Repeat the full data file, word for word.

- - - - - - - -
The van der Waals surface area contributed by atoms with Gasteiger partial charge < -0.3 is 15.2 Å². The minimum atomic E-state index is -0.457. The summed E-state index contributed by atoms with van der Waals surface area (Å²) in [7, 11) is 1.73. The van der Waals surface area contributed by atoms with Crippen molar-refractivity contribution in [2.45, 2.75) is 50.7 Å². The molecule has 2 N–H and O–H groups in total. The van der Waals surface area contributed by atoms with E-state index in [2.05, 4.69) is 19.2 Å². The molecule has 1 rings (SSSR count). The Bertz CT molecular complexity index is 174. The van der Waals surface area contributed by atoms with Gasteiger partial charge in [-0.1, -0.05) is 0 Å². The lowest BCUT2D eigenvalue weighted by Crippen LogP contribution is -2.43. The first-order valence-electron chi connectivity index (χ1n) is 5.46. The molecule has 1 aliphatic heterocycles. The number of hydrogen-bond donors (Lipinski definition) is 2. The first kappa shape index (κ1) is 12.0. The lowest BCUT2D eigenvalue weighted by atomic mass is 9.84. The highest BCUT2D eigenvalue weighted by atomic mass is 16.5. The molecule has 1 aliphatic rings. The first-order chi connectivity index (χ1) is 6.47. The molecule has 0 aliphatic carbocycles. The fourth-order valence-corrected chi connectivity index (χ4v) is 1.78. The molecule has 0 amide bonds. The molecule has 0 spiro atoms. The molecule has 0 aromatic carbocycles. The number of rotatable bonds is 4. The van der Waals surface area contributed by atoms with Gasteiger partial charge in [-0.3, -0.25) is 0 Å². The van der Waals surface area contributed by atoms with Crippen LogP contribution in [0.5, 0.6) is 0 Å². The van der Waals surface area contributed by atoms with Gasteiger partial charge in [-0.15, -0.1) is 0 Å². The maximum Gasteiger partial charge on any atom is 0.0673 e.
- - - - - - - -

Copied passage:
The van der Waals surface area contributed by atoms with Gasteiger partial charge < -0.3 is 15.2 Å². The minimum atomic E-state index is -0.457. The summed E-state index contributed by atoms with van der Waals surface area (Å²) in [7, 11) is 1.73. The van der Waals surface area contributed by atoms with Crippen molar-refractivity contribution in [2.45, 2.75) is 50.7 Å². The molecule has 2 N–H and O–H groups in total. The van der Waals surface area contributed by atoms with E-state index in [2.05, 4.69) is 19.2 Å². The molecule has 1 rings (SSSR count). The Bertz CT molecular complexity index is 174. The van der Waals surface area contributed by atoms with Gasteiger partial charge in [-0.1, -0.05) is 0 Å². The lowest BCUT2D eigenvalue weighted by Crippen LogP contribution is -2.43. The first-order valence-electron chi connectivity index (χ1n) is 5.46. The molecule has 1 aliphatic heterocycles. The number of hydrogen-bond donors (Lipinski definition) is 2. The first kappa shape index (κ1) is 12.0. The lowest BCUT2D eigenvalue weighted by atomic mass is 9.84. The highest BCUT2D eigenvalue weighted by atomic mass is 16.5. The molecule has 1 aliphatic rings. The first-order chi connectivity index (χ1) is 6.47. The molecule has 0 aliphatic carbocycles. The fourth-order valence-corrected chi connectivity index (χ4v) is 1.78. The molecule has 0 amide bonds. The molecule has 0 spiro atoms. The molecule has 0 aromatic carbocycles. The number of rotatable bonds is 4. The van der Waals surface area contributed by atoms with Gasteiger partial charge in [-0.3, -0.25) is 0 Å². The van der Waals surface area contributed by atoms with Crippen LogP contribution in [0.5, 0.6) is 0 Å². The van der Waals surface area contributed by atoms with Gasteiger partial charge in [-0.15, -0.1) is 0 Å². The maximum Gasteiger partial charge on any atom is 0.0673 e.